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Discrete CollectionsPolitics, economics and social science collections
TitleSteel; David Martin Scott (1938-); Baron Steel of Aikwood; politician
Extent231 boxes
Admin Biographical HistoryDavid Steel was born 31 March 1938 in Scotland. He was educated at Prince of Wales School, Nairobi, and George Watson's College, Edinburgh University, from where he graduated with an MA in 1960 and a law degree in 1962. Whilst at Edinburgh University he served as the President of the Edinburgh University Liberals (1959) and the Students' Representative Council (1960).

On leaving university he worked for a short time as a journalist which included employment as a BBC television interviewer in Scotland. From 1962 until 1964 Steel was the Assistant Secretary, for the Scottish Liberal Party. In 1964 he became the Liberal Parliamentary candidate for Roxburgh, Selkirk and Peebles. He was unsuccessful in the General Election of that year but won the seat in the 1965 by-election after the death of the Conservative MP, C E M Donaldson. He remained MP for the constituency (re-drawn and re-named Tweeddale, Ettrick and Lauderdale in 1983), firstly for the Liberal Party, and after 1988, for the Liberal Democrats, until he stepped down at the 1997 election.

In 1966 Steel introduced a controversial Private Members Bill to reform the law on abortion. The Abortion Act, which was passed the following year, legalised abortion and was a major achievement for social reform. In his early political career Steel was the Liberal Party's employment spokesman (1965-1967), spokesman on Commonwealth Affairs (1967-1970), Chief Whip (1970-1975) and spokesman on Foreign Affairs (1974-1976). After the resignation of Jeremy Thorpe in 1976, Steel was elected leader of the Party after a contest against John Pardoe.

With Steel as Leader the Liberal Party enjoyed the highest share of the popular vote cast for a third party in fifty years, and the Liberals won more seats in Parliament and local government than it had held since the Second World War. In 1977 Steel led the Party into the Lib-Lab pact, thus keeping the Labour Party in government. After the formation of the Social Democratic Party in 1981, the Liberals formed an Alliance with the new party, which resulted in the parties' merge and the formation of the Liberal Democrats (Lib Dems) in 1988. Steel decided to step down as Leader at this point and went on to work as the Lib Dems Foreign Affairs Spokesman between 1989 and 1994.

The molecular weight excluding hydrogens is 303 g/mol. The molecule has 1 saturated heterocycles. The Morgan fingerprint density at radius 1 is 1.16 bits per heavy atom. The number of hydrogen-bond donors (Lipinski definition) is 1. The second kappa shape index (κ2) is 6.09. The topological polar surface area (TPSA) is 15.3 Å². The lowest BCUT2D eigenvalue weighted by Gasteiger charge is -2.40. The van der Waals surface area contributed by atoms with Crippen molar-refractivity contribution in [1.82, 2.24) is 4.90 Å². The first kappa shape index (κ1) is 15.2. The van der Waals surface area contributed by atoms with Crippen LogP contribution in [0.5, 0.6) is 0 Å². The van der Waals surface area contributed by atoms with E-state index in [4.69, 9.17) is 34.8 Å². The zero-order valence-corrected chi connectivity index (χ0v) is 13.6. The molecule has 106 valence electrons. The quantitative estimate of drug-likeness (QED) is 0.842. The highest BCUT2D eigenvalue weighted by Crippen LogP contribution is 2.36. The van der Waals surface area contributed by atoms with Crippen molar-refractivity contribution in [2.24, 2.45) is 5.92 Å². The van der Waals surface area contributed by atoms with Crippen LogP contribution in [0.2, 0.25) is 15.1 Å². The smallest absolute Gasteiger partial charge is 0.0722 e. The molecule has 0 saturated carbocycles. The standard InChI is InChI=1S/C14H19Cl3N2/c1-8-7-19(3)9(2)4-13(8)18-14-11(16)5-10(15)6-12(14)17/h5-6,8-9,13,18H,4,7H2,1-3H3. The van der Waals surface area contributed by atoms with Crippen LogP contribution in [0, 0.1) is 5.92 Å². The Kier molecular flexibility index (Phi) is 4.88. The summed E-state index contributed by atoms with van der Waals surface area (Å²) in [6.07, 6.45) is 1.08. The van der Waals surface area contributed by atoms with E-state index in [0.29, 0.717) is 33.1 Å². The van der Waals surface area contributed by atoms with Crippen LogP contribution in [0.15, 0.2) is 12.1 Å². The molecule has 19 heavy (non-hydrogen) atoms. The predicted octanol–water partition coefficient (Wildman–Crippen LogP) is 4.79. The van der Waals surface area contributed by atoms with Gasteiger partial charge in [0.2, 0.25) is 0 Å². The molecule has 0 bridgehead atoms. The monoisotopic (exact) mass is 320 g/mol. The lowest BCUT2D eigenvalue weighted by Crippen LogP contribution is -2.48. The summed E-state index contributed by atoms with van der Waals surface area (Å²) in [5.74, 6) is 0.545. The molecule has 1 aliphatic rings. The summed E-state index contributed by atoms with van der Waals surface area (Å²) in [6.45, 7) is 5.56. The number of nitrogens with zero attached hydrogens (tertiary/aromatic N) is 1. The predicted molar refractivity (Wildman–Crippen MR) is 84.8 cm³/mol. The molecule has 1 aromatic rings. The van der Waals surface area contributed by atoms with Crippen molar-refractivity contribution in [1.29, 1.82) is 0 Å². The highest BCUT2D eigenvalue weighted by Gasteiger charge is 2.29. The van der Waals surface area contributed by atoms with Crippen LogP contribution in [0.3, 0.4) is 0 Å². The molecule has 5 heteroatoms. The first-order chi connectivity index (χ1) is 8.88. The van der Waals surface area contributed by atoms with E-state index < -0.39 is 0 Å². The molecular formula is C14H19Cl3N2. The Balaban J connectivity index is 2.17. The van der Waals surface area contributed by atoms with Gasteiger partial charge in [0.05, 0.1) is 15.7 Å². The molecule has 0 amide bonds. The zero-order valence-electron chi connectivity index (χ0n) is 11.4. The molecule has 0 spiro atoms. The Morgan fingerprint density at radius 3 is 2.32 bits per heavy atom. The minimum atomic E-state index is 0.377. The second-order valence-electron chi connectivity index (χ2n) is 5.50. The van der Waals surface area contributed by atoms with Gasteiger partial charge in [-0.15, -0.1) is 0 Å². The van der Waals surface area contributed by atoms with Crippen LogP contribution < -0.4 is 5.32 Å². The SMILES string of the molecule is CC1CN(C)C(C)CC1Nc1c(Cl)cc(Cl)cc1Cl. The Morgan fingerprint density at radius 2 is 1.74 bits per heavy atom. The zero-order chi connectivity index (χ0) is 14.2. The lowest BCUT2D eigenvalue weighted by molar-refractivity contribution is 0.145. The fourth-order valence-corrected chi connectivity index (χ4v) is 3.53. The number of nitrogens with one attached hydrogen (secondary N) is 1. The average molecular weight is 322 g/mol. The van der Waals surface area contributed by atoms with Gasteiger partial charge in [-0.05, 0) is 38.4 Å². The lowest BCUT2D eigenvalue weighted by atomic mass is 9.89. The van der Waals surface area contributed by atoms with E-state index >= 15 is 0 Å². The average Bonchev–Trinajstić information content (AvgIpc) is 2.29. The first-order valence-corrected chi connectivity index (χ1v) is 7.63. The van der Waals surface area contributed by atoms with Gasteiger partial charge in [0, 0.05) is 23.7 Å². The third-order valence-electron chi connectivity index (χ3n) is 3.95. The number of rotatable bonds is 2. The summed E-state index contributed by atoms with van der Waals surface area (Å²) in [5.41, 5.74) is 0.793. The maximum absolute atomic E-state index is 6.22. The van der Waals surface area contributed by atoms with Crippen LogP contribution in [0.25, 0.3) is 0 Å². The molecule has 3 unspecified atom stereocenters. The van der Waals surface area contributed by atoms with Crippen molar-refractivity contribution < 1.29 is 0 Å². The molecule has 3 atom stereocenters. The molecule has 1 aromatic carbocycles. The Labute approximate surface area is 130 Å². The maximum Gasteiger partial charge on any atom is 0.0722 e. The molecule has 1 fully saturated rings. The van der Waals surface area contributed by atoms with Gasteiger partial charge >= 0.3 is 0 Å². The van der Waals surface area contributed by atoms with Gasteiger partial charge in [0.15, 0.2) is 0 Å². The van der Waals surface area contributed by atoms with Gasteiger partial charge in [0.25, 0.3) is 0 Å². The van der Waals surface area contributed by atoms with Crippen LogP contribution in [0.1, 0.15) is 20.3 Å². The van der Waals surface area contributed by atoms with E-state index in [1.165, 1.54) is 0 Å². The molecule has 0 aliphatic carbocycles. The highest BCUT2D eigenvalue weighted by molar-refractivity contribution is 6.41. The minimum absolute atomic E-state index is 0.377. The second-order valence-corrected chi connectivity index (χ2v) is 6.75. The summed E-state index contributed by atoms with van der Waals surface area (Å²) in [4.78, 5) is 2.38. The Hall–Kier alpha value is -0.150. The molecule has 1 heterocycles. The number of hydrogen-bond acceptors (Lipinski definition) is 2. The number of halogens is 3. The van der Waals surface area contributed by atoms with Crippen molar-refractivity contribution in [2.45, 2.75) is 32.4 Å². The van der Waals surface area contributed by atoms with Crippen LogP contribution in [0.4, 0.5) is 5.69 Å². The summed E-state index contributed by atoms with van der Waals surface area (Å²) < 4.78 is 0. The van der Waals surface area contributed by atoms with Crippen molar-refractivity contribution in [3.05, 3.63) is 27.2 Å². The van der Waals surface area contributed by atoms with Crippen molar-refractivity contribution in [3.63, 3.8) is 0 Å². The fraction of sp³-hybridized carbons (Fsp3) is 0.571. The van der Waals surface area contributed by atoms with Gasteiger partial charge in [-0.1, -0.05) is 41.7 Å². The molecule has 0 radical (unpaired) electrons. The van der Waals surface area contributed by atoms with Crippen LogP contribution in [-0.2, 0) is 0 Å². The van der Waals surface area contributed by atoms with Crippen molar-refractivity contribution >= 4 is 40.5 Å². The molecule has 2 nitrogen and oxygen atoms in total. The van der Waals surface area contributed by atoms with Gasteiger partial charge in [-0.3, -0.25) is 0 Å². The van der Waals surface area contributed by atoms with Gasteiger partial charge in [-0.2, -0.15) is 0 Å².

After stepping down as Leader Steel pursued two key interests - foreign affairs and constitutional reform. In 1989 he became the co-chair of the Scottish Constitutional Convention, which worked to establish home rule for Scotland. The work of the Convention laid the groundwork for the Scotland Act of 1998 and in 1999 Steel was elected to the Scottish Parliament as the MSP for the Lothians. In the same year he was elected as the Presiding Officer (Speaker) of the Scottish Parliament, a position he retired from in 2003.

In addition to his role as Foreign Affairs Spokesman Steel has a keen interest in the progress towards democracy and human rights in the developing world, and in particular in Africa. He served as President of the Anti-Apartheid Movement of Great Britain between 1966 and 1969. He has also promoted the monitoring of elections by international observers. Between 1994 and 1996 he served as the President of Liberal International.

Further commitments have included: Member of the Parliamentary Delegation to the UN General Assembly, 1967, Chairman of Shelter in Scotland, 1969-1973; Rector, Edinburgh University, 1982-1985; Chubb Fellow, Yale University, USA, 1987, President of the Countryside Movement, 1995-1997, and membership of the British Council of Churches, 1971-1975, Council of Management, Centre for Studies in Social Policy, 1971-1976 and the Advisory Council, European Discussion Centre, 1971-1976.

Steel was knighted in 1990 and in 1997 was made a Life Peer. He has worked as Deputy Leader of the House of Lords.

He has written a number of publications (listed below), including some with Judy, his wife. He has two sons and one daughter. His interests include classic cars, angling and writing.